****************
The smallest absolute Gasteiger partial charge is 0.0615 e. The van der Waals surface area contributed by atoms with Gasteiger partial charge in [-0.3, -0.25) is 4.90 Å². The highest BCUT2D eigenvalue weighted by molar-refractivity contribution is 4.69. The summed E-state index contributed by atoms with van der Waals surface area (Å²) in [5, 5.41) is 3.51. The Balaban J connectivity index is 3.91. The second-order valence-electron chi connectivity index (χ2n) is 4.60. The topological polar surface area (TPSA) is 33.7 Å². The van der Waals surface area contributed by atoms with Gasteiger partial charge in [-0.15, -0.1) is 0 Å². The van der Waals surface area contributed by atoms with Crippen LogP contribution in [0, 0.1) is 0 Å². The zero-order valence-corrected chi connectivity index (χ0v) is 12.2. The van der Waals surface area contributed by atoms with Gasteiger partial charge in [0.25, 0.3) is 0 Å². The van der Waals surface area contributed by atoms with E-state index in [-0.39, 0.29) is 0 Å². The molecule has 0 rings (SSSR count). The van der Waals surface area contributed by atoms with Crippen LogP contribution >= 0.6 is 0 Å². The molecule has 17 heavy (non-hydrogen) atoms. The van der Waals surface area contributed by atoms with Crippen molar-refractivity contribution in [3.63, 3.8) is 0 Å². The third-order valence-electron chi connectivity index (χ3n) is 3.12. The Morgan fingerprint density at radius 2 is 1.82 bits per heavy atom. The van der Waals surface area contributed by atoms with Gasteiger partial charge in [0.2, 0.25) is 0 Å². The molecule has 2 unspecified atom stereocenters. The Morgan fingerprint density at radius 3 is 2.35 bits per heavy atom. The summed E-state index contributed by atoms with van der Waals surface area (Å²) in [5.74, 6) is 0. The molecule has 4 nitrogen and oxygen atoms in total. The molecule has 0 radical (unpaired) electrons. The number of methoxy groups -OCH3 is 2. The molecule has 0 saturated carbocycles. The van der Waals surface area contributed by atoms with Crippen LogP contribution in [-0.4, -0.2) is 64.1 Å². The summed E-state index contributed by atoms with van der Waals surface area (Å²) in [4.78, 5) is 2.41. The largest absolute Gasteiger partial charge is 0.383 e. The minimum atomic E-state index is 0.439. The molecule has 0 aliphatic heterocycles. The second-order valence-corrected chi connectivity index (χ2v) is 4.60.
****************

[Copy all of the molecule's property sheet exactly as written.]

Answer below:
The smallest absolute Gasteiger partial charge is 0.0615 e. The van der Waals surface area contributed by atoms with Gasteiger partial charge in [-0.3, -0.25) is 4.90 Å². The highest BCUT2D eigenvalue weighted by molar-refractivity contribution is 4.69. The summed E-state index contributed by atoms with van der Waals surface area (Å²) in [5, 5.41) is 3.51. The Balaban J connectivity index is 3.91. The second-order valence-electron chi connectivity index (χ2n) is 4.60. The topological polar surface area (TPSA) is 33.7 Å². The van der Waals surface area contributed by atoms with Gasteiger partial charge in [-0.15, -0.1) is 0 Å². The van der Waals surface area contributed by atoms with Crippen LogP contribution in [0, 0.1) is 0 Å². The zero-order valence-corrected chi connectivity index (χ0v) is 12.2. The van der Waals surface area contributed by atoms with Gasteiger partial charge in [0.25, 0.3) is 0 Å². The van der Waals surface area contributed by atoms with E-state index in [-0.39, 0.29) is 0 Å². The molecule has 0 rings (SSSR count). The van der Waals surface area contributed by atoms with Crippen LogP contribution >= 0.6 is 0 Å². The molecule has 17 heavy (non-hydrogen) atoms. The van der Waals surface area contributed by atoms with Crippen molar-refractivity contribution in [3.63, 3.8) is 0 Å². The third-order valence-electron chi connectivity index (χ3n) is 3.12. The Morgan fingerprint density at radius 2 is 1.82 bits per heavy atom. The van der Waals surface area contributed by atoms with Gasteiger partial charge in [0.2, 0.25) is 0 Å². The molecule has 2 unspecified atom stereocenters. The Morgan fingerprint density at radius 3 is 2.35 bits per heavy atom. The summed E-state index contributed by atoms with van der Waals surface area (Å²) in [5.74, 6) is 0. The molecule has 4 nitrogen and oxygen atoms in total. The molecule has 0 radical (unpaired) electrons. The number of methoxy groups -OCH3 is 2. The molecule has 0 saturated carbocycles. The van der Waals surface area contributed by atoms with Crippen LogP contribution in [-0.4, -0.2) is 64.1 Å². The summed E-state index contributed by atoms with van der Waals surface area (Å²) in [4.78, 5) is 2.41. The largest absolute Gasteiger partial charge is 0.383 e. The minimum atomic E-state index is 0.439. The molecule has 0 aliphatic heterocycles. The second-order valence-corrected chi connectivity index (χ2v) is 4.60.